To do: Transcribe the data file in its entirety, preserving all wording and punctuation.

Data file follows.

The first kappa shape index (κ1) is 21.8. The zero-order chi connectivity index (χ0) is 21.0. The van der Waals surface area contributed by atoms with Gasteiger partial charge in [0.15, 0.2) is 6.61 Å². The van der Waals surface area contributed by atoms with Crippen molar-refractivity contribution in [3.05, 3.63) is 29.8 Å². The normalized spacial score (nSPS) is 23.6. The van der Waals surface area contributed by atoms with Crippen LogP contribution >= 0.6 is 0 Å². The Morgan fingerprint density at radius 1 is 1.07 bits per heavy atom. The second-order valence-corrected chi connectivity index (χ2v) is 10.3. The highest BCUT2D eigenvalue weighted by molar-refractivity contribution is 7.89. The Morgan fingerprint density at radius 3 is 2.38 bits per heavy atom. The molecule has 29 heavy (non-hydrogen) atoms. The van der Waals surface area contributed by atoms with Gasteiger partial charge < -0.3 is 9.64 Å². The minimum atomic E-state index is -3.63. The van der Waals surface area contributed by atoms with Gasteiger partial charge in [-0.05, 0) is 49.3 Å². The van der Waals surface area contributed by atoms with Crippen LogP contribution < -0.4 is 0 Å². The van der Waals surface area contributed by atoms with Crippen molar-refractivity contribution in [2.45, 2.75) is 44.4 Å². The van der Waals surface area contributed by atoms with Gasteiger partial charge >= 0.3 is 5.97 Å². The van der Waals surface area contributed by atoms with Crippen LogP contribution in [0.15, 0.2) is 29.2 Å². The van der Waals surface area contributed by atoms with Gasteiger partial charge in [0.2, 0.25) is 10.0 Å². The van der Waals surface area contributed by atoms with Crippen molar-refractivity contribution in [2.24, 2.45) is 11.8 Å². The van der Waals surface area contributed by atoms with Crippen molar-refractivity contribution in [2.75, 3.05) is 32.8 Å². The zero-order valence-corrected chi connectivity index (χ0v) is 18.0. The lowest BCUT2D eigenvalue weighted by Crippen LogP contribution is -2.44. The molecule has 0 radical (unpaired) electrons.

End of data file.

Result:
The first kappa shape index (κ1) is 21.8. The zero-order chi connectivity index (χ0) is 21.0. The van der Waals surface area contributed by atoms with Gasteiger partial charge in [0.15, 0.2) is 6.61 Å². The van der Waals surface area contributed by atoms with Crippen molar-refractivity contribution in [3.05, 3.63) is 29.8 Å². The normalized spacial score (nSPS) is 23.6. The van der Waals surface area contributed by atoms with Crippen LogP contribution >= 0.6 is 0 Å². The Morgan fingerprint density at radius 1 is 1.07 bits per heavy atom. The second-order valence-corrected chi connectivity index (χ2v) is 10.3. The highest BCUT2D eigenvalue weighted by molar-refractivity contribution is 7.89. The Morgan fingerprint density at radius 3 is 2.38 bits per heavy atom. The molecule has 29 heavy (non-hydrogen) atoms. The van der Waals surface area contributed by atoms with Gasteiger partial charge < -0.3 is 9.64 Å². The minimum atomic E-state index is -3.63. The van der Waals surface area contributed by atoms with Gasteiger partial charge in [-0.05, 0) is 49.3 Å². The van der Waals surface area contributed by atoms with Crippen LogP contribution < -0.4 is 0 Å². The van der Waals surface area contributed by atoms with Crippen molar-refractivity contribution in [2.45, 2.75) is 44.4 Å². The van der Waals surface area contributed by atoms with Gasteiger partial charge >= 0.3 is 5.97 Å². The van der Waals surface area contributed by atoms with Crippen LogP contribution in [0.15, 0.2) is 29.2 Å². The van der Waals surface area contributed by atoms with Gasteiger partial charge in [0.2, 0.25) is 10.0 Å². The van der Waals surface area contributed by atoms with Crippen molar-refractivity contribution in [2.24, 2.45) is 11.8 Å². The van der Waals surface area contributed by atoms with Crippen molar-refractivity contribution in [2.75, 3.05) is 32.8 Å². The zero-order valence-corrected chi connectivity index (χ0v) is 18.0. The lowest BCUT2D eigenvalue weighted by Crippen LogP contribution is -2.44. The molecule has 0 radical (unpaired) electrons.